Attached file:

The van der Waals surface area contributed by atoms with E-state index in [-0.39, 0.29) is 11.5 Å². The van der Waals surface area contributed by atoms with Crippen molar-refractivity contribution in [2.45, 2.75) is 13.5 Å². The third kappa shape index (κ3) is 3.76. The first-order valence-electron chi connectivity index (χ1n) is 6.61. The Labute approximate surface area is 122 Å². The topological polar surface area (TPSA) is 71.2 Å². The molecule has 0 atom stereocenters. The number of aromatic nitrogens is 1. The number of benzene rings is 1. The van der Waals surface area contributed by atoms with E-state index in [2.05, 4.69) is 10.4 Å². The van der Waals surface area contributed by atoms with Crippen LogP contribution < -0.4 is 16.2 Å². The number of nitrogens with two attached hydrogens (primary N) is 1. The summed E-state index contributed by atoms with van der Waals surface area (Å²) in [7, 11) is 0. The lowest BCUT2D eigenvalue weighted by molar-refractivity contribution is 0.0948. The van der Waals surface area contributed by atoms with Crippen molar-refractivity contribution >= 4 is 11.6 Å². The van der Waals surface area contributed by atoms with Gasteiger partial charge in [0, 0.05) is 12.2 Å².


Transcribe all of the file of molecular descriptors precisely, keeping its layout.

The van der Waals surface area contributed by atoms with E-state index in [-0.39, 0.29) is 11.5 Å². The van der Waals surface area contributed by atoms with Crippen molar-refractivity contribution in [2.45, 2.75) is 13.5 Å². The third kappa shape index (κ3) is 3.76. The first-order valence-electron chi connectivity index (χ1n) is 6.61. The Labute approximate surface area is 122 Å². The topological polar surface area (TPSA) is 71.2 Å². The molecule has 0 atom stereocenters. The number of aromatic nitrogens is 1. The number of benzene rings is 1. The van der Waals surface area contributed by atoms with E-state index in [2.05, 4.69) is 10.4 Å². The van der Waals surface area contributed by atoms with Crippen LogP contribution < -0.4 is 16.2 Å². The number of nitrogens with two attached hydrogens (primary N) is 1. The summed E-state index contributed by atoms with van der Waals surface area (Å²) in [7, 11) is 0. The lowest BCUT2D eigenvalue weighted by molar-refractivity contribution is 0.0948. The van der Waals surface area contributed by atoms with Crippen molar-refractivity contribution >= 4 is 11.6 Å². The van der Waals surface area contributed by atoms with Gasteiger partial charge in [0, 0.05) is 12.2 Å².